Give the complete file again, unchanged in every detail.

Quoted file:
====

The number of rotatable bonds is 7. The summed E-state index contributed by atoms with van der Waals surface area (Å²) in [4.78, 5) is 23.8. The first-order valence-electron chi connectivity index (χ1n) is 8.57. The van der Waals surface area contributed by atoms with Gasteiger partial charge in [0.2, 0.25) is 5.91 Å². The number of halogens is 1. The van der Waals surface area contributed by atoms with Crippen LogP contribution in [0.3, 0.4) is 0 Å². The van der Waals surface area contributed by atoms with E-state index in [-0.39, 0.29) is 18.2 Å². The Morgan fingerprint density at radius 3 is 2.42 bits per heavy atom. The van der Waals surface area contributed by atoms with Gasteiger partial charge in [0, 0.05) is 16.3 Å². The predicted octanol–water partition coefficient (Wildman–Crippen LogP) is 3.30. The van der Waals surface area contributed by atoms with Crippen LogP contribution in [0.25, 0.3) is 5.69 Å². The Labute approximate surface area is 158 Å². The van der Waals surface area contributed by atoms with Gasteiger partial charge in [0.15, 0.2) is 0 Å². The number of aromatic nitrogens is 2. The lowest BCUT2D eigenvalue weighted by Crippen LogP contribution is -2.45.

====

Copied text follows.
The number of rotatable bonds is 7. The summed E-state index contributed by atoms with van der Waals surface area (Å²) in [4.78, 5) is 23.8. The first-order valence-electron chi connectivity index (χ1n) is 8.57. The van der Waals surface area contributed by atoms with Gasteiger partial charge in [0.2, 0.25) is 5.91 Å². The number of halogens is 1. The van der Waals surface area contributed by atoms with Crippen LogP contribution in [0.3, 0.4) is 0 Å². The van der Waals surface area contributed by atoms with E-state index in [-0.39, 0.29) is 18.2 Å². The Morgan fingerprint density at radius 3 is 2.42 bits per heavy atom. The van der Waals surface area contributed by atoms with Gasteiger partial charge in [0, 0.05) is 16.3 Å². The predicted octanol–water partition coefficient (Wildman–Crippen LogP) is 3.30. The van der Waals surface area contributed by atoms with Crippen LogP contribution in [0.25, 0.3) is 5.69 Å². The Labute approximate surface area is 158 Å². The van der Waals surface area contributed by atoms with Gasteiger partial charge in [0.15, 0.2) is 0 Å². The number of aromatic nitrogens is 2. The lowest BCUT2D eigenvalue weighted by Crippen LogP contribution is -2.45.